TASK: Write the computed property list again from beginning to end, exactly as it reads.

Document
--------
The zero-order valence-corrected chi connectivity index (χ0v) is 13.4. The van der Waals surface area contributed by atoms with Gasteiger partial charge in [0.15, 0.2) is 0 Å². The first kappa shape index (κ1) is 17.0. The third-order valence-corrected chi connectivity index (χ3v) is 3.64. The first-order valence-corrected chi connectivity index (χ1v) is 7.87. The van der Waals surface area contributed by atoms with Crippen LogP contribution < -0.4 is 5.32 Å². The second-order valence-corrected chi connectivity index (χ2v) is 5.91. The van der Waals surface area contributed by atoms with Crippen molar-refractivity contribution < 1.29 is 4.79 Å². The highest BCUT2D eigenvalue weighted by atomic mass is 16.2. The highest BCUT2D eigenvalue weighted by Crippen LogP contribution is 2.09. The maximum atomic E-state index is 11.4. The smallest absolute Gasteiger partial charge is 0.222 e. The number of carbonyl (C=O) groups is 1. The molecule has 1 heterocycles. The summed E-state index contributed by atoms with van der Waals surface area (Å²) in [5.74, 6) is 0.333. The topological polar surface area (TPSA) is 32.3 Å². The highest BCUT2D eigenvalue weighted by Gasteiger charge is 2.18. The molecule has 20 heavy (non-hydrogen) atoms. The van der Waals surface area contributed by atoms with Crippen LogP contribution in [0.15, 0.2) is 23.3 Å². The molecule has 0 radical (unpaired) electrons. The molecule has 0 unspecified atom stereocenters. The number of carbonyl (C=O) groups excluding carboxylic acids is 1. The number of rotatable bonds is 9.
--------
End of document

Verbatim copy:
The zero-order valence-corrected chi connectivity index (χ0v) is 13.4. The van der Waals surface area contributed by atoms with Gasteiger partial charge in [0.15, 0.2) is 0 Å². The first kappa shape index (κ1) is 17.0. The third-order valence-corrected chi connectivity index (χ3v) is 3.64. The first-order valence-corrected chi connectivity index (χ1v) is 7.87. The van der Waals surface area contributed by atoms with Crippen LogP contribution < -0.4 is 5.32 Å². The second-order valence-corrected chi connectivity index (χ2v) is 5.91. The van der Waals surface area contributed by atoms with Crippen molar-refractivity contribution < 1.29 is 4.79 Å². The highest BCUT2D eigenvalue weighted by atomic mass is 16.2. The highest BCUT2D eigenvalue weighted by Crippen LogP contribution is 2.09. The maximum atomic E-state index is 11.4. The smallest absolute Gasteiger partial charge is 0.222 e. The number of carbonyl (C=O) groups is 1. The molecule has 1 heterocycles. The summed E-state index contributed by atoms with van der Waals surface area (Å²) in [5.74, 6) is 0.333. The topological polar surface area (TPSA) is 32.3 Å². The highest BCUT2D eigenvalue weighted by Gasteiger charge is 2.18. The molecule has 20 heavy (non-hydrogen) atoms. The van der Waals surface area contributed by atoms with Crippen LogP contribution in [0.15, 0.2) is 23.3 Å². The molecule has 0 radical (unpaired) electrons. The molecule has 0 unspecified atom stereocenters. The number of carbonyl (C=O) groups excluding carboxylic acids is 1. The number of rotatable bonds is 9.